Attorneys in Death Row Prisoner Appeal Demand Audiotapes from Controversial Evidentiary Hearing

Credit…Ricardo Brazziell/Austin American-Statesman, via Associated Press

By Alexis Rios-Jimenez

AUSTIN, TX- The Texas Court of Criminal Appeals has received a request from death row prisoner Rodney Reed’s attorneys to compel the release of the audiotape from the Evidentiary Hearing in the 21st Judicial District Court, according to a defense statement.

The request comes following Judge J.D. Langley’s apparent refusal to release the audiotape, raising concerns over material contained in the unreleased tape, the statement said, noting the evidentiary hearing in question took place in July 2021 and addressed Reed’s “prosecutorial misconduct, false testimony, and actual innocence claims.”

As part of the evidentiary hearing, the district court was tasked with making “credibility findings about the more than 40 testifying witnesses,” said attorneys for Reed, placing a particular focus on this important responsibility given to the district court, and stating it had essentially copied the Proposed Findings of Fact and Conclusions of Law provided by the state.

Furthermore, they explain the district court concluded “every single witness called by the State was credible and every single witness called by Mr. Reed was not credible … This especially defied logic because most witnesses called by Mr. Reed were either former law enforcement or friends or former co-workers of the victim, people who had no motive whatsoever to help Mr. Reed.”

The defense added, “Judge Langley refused to allow the public to listen or watch the hearing – without any explanation – even though courtroom recordings and live streams have long been common in Texas courts and have become even more prevalent during the Covid-19 pandemic.”

According to the statement, Judge Langley also “denied Mr. Reed’s request to have the court reporter’s audio recording of the hearing made part of the record before the CCA.”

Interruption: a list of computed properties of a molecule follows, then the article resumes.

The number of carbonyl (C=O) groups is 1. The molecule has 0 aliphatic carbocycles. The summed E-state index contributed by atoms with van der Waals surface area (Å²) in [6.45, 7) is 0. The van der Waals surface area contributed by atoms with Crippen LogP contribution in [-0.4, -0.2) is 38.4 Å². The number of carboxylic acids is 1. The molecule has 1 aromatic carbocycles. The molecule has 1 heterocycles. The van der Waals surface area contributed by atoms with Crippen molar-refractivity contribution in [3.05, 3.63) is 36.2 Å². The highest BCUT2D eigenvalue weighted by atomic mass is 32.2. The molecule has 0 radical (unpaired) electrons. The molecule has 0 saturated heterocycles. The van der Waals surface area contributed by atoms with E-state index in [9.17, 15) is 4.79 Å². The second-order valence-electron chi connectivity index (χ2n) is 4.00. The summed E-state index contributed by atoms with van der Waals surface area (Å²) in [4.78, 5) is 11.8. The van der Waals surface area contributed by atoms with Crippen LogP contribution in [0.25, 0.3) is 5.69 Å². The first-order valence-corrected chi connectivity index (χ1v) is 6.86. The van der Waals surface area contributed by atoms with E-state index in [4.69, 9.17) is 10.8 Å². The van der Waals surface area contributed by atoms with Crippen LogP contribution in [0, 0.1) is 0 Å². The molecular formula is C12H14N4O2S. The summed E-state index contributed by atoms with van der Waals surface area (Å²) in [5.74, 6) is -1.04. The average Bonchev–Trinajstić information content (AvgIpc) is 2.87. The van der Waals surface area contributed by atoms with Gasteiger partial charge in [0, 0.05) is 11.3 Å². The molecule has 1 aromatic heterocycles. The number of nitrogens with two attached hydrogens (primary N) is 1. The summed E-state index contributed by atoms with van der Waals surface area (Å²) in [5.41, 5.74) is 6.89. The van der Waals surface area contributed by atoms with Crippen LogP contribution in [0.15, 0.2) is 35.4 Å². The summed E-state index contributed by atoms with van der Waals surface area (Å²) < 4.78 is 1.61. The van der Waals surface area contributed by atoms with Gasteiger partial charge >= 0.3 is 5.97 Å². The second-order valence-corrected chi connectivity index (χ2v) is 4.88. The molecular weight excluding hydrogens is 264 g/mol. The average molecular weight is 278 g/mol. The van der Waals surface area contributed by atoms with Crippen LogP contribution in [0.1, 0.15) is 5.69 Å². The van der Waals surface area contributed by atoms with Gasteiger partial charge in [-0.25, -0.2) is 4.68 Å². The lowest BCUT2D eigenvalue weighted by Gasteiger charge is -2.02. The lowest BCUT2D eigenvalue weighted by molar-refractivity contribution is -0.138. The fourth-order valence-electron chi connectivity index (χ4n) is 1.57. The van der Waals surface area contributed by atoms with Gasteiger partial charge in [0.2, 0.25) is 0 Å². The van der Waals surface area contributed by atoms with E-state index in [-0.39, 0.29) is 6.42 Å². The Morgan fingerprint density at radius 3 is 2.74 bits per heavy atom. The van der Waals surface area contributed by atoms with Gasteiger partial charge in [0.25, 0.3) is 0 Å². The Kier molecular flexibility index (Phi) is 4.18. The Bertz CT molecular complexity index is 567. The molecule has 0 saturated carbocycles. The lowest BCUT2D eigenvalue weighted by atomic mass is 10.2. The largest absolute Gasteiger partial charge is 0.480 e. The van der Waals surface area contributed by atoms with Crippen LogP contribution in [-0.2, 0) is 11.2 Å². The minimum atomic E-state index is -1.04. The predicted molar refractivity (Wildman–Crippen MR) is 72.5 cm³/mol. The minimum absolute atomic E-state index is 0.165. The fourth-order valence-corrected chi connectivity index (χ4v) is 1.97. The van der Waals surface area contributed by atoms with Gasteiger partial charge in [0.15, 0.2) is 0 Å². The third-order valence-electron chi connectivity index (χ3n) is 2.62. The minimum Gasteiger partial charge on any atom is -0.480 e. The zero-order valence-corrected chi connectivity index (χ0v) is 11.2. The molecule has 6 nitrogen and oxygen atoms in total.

Judge  Langley has been fiercely criticized in his handling of the case, particularly by Reed’s attorneys.

In court documents they state the trust given to the district court “to make reliable and independent credibility determinations and render impartial findings of fact and conclusions of law supported by the developed record” did not happen. In the court’s apparent failure to do so, the attorney’s assert, “the district court entirely abdicated its role as an impartial fact finder.”

Commenting on the case, one of Reed’s attorneys, who is a Senior Staff Attorney at the Innocence Project, Jane Pucher, said, “What is Judge Langley hiding? Why is he afraid of the CCA hearing this tape?”

Described in the statement, Reed, a Black man born Dec. 1967 in the state of Texas, has been on death row for the last 24 years for the murder of Stacey Stites, a white woman with whom Reed was having an affair.

Stites was found dead near a high school in Bastrop County, Texas on April 23, 1996. She had been engaged to Jimmy Fennell, described in the statement as a “white police officer who was abusive and violent toward Ms. Stites.”

Following DNA evidence linking him to Stites, Reed was made the focus of the murder investigation culminating in the issuance of his death sentence in 1998.

Since his initial conviction, Reed has been assisted by a team of attorneys who have worked to secure him multiple stays of execution.

According to the statement,  Reed’s attorneys have “filed another Request for Grant of Application for Writ of Habeas Corpus in the 21st Judicial District Court in Bastrop County and the Court of Criminal Appeals, which stated that prosecutors illegally hid yet more evidence for 24 years that could have exonerated Mr. Reed.”

The application is awaiting a decision at the Criminal Court of Appeals.

About The Author

Alexis Rios-Jimenez is a recent graduate from California State University, Los Angeles where he majored in Political Science with an option in Pre-Legal Studies as well as a minor in Communications. He currently works for a personal injury law firm as he prepares to go to law school to become a civil rights attorney. Alexis is actively involved in his community, representing the 57th assembly district in the democratic party as a Delegate.

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